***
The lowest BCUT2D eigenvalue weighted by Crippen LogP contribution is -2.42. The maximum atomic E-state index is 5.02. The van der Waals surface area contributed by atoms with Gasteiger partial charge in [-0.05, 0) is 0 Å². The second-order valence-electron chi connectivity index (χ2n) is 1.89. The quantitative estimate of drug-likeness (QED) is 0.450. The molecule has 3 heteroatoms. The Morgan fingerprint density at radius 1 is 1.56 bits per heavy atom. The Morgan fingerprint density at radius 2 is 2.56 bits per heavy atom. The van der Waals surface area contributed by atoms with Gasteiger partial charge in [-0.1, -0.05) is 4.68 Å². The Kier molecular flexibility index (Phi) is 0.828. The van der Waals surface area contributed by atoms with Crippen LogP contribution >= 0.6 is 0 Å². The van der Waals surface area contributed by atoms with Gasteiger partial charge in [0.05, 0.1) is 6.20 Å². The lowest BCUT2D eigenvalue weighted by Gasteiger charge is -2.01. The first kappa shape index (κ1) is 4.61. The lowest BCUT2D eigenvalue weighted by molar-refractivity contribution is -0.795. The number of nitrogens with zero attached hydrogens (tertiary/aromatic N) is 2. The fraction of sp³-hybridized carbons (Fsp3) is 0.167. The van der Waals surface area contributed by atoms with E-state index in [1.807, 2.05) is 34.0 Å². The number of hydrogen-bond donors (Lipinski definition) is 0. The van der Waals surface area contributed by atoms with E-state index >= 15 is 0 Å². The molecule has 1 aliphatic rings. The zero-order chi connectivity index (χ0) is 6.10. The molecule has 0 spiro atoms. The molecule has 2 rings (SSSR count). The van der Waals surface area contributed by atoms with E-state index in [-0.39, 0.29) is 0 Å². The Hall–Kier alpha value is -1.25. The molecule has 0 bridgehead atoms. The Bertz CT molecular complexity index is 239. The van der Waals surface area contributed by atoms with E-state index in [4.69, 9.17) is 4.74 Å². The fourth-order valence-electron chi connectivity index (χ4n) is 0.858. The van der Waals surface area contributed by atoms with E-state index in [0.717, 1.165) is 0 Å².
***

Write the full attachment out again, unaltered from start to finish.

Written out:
The lowest BCUT2D eigenvalue weighted by Crippen LogP contribution is -2.42. The maximum atomic E-state index is 5.02. The van der Waals surface area contributed by atoms with Gasteiger partial charge in [-0.05, 0) is 0 Å². The second-order valence-electron chi connectivity index (χ2n) is 1.89. The quantitative estimate of drug-likeness (QED) is 0.450. The molecule has 3 heteroatoms. The Morgan fingerprint density at radius 1 is 1.56 bits per heavy atom. The Morgan fingerprint density at radius 2 is 2.56 bits per heavy atom. The van der Waals surface area contributed by atoms with Gasteiger partial charge in [-0.1, -0.05) is 4.68 Å². The Kier molecular flexibility index (Phi) is 0.828. The van der Waals surface area contributed by atoms with Crippen LogP contribution >= 0.6 is 0 Å². The van der Waals surface area contributed by atoms with Gasteiger partial charge in [0.05, 0.1) is 6.20 Å². The lowest BCUT2D eigenvalue weighted by Gasteiger charge is -2.01. The first kappa shape index (κ1) is 4.61. The lowest BCUT2D eigenvalue weighted by molar-refractivity contribution is -0.795. The number of nitrogens with zero attached hydrogens (tertiary/aromatic N) is 2. The fraction of sp³-hybridized carbons (Fsp3) is 0.167. The van der Waals surface area contributed by atoms with E-state index in [1.807, 2.05) is 34.0 Å². The number of hydrogen-bond donors (Lipinski definition) is 0. The van der Waals surface area contributed by atoms with E-state index >= 15 is 0 Å². The molecule has 1 aliphatic rings. The zero-order chi connectivity index (χ0) is 6.10. The molecule has 0 spiro atoms. The molecule has 2 rings (SSSR count). The van der Waals surface area contributed by atoms with E-state index in [-0.39, 0.29) is 0 Å². The Hall–Kier alpha value is -1.25. The molecule has 0 bridgehead atoms. The Bertz CT molecular complexity index is 239. The van der Waals surface area contributed by atoms with E-state index in [4.69, 9.17) is 4.74 Å². The fourth-order valence-electron chi connectivity index (χ4n) is 0.858. The van der Waals surface area contributed by atoms with E-state index in [0.717, 1.165) is 0 Å².